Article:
Journal of Soils and Sediments

, Volume 17, Issue 6, pp 1537–1553 | Cite as

Methodological perspectives on the application of compound-specific stable isotope fingerprinting for sediment source apportionment

  • Hari R. Upadhayay
  • Samuel Bodé
  • Marco Griepentrog
  • Dries Huygens
  • Roshan M. Bajracharya
  • William H. Blake
  • Gerd Dercon
  • Lionel Mabit
  • Max Gibbs
  • Brice X. Semmens
  • Brian C. Stock
  • Wim Cornelis
  • Pascal Boeckx
Frontiers in Soils and Sediments • Review Article



Compound-specific stable isotope (CSSI) fingerprinting of sediment sources is a recently introduced tool to overcome some limitations of conventional approaches for sediment source apportionment. The technique uses the 13C CSSI signature of plant-derived fatty acids (δ13C-fatty acids) associated with soil minerals as a tracer. This paper provides methodological perspectives to advance the use of CSSI fingerprinting in combination with stable isotope mixing models (SIMMs) to apportion the relative contributions of different sediment sources (i.e. land uses) to sediments.

Results and discussion

CSSI fingerprinting allows quantitative estimation of the relative contribution of sediment sources within a catchment at a spatio-temporal resolution, taking into account the following approaches. First, application of CSSI fingerprinting techniques to complex catchments presents particular challenges and calls for well-designed sampling strategies and data handling. Hereby, it is essential to balance the effort required for representative sample collection and analyses against the need to accurately quantify the variability within the system. Second, robustness of the CSSI approach depends on the specificity and conservativeness of the δ13C-FA fingerprint. Therefore, saturated long-chain (>20 carbon atoms) FAs, which are biosynthesised exclusively by higher plants and are more stable than the more commonly used short-chain FAs, should be used. Third, given that FA concentrations can vary largely between sources, concentration-dependent SIMMs that are also able to incorporate δ13C-FA variability should be standard operation procedures to correctly assess the contribution of sediment sources via SIMMs.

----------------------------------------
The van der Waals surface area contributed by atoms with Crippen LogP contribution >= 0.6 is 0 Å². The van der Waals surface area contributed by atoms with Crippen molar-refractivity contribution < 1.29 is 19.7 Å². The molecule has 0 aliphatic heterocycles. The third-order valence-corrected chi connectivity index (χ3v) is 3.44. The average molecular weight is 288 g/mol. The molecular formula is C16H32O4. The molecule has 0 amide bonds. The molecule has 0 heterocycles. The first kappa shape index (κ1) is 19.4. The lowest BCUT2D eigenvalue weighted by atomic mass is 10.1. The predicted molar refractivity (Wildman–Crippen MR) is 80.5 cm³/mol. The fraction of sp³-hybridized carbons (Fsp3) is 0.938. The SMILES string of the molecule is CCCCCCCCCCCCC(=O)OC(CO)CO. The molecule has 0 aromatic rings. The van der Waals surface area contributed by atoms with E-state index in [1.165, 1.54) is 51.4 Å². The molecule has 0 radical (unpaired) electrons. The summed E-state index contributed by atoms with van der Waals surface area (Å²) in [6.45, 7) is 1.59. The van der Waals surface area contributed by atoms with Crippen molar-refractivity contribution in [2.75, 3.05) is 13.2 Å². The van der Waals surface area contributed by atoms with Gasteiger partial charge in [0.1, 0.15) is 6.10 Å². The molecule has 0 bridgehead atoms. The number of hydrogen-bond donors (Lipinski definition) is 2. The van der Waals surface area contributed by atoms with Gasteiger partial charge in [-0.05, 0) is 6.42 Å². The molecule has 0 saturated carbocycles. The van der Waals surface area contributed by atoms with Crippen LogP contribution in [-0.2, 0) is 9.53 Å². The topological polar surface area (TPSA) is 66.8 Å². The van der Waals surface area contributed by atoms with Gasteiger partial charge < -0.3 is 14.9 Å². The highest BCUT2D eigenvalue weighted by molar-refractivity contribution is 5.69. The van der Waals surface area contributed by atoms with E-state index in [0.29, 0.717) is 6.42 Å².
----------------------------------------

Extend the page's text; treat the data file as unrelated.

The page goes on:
This paper reflects on the use of δ13C-FAs in erosion studies and provides recommendations for its application. We strongly advise the use of saturated long-chain (>20 carbon atoms) FAs as tracers and concentration-dependent Bayesian SIMMs. We anticipate progress in CSSI sediment fingerprinting from two current developments: (i) development of hierarchical Bayesian SIMMs to better address catchment complexity and (ii) incorporation of dual isotope approaches (δ13C- and δ2H-FA) to improve estimates of sediment sources.


Biotracers Compound-specific stable isotope (CSSI) analysis Erosion Fatty acids (FAs) Sediment fingerprinting Stable isotope mixing models (SIMMS


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Copyright information

© Springer-Verlag Berlin Heidelberg 2017

Authors and Affiliations

  • Hari R. Upadhayay
    • 1
    • 2
  • Samuel Bodé
    • 1
  • Marco Griepentrog
    • 1
  • Dries Huygens
    • 1
  • Roshan M. Bajracharya
    • 2
  • William H. Blake
    • 3
  • Gerd Dercon
    • 4
  • Lionel Mabit
    • 4
  • Max Gibbs
    • 5
  • Brice X. Semmens
    • 6
  • Brian C. Stock
    • 6
  • Wim Cornelis
    • 7
  • Pascal Boeckx
    • 1
  1. 1.Isotope Bioscience Laboratory—ISOFYS, Faculty of Bioscience EngineeringGhent UniversityGhentBelgium
  2. 2.Aquatic Ecology Center (AEC), School of ScienceKathmandu UniversityDhulikhelNepal
  3. 3.School of Geography, Earth and Environmental SciencesPlymouth UniversityPlymouthUK
  4. 4.Joint FAO/IAEA Division of Nuclear Techniques in Food and Agriculture, Department of Nuclear Sciences and ApplicationsInternational Atomic Energy Agency, IAEAViennaAustria
  5. 5.National Institute of Water & Atmospheric Research LtdHamiltonNew Zealand
  6. 6.Scripps Institution of OceanographyUniversity of California San DiegoSan DiegoUSA
  7. 7.Department of Soil Management, Faculty of Bioscience EngineeringGhent UniversityGhentBelgium

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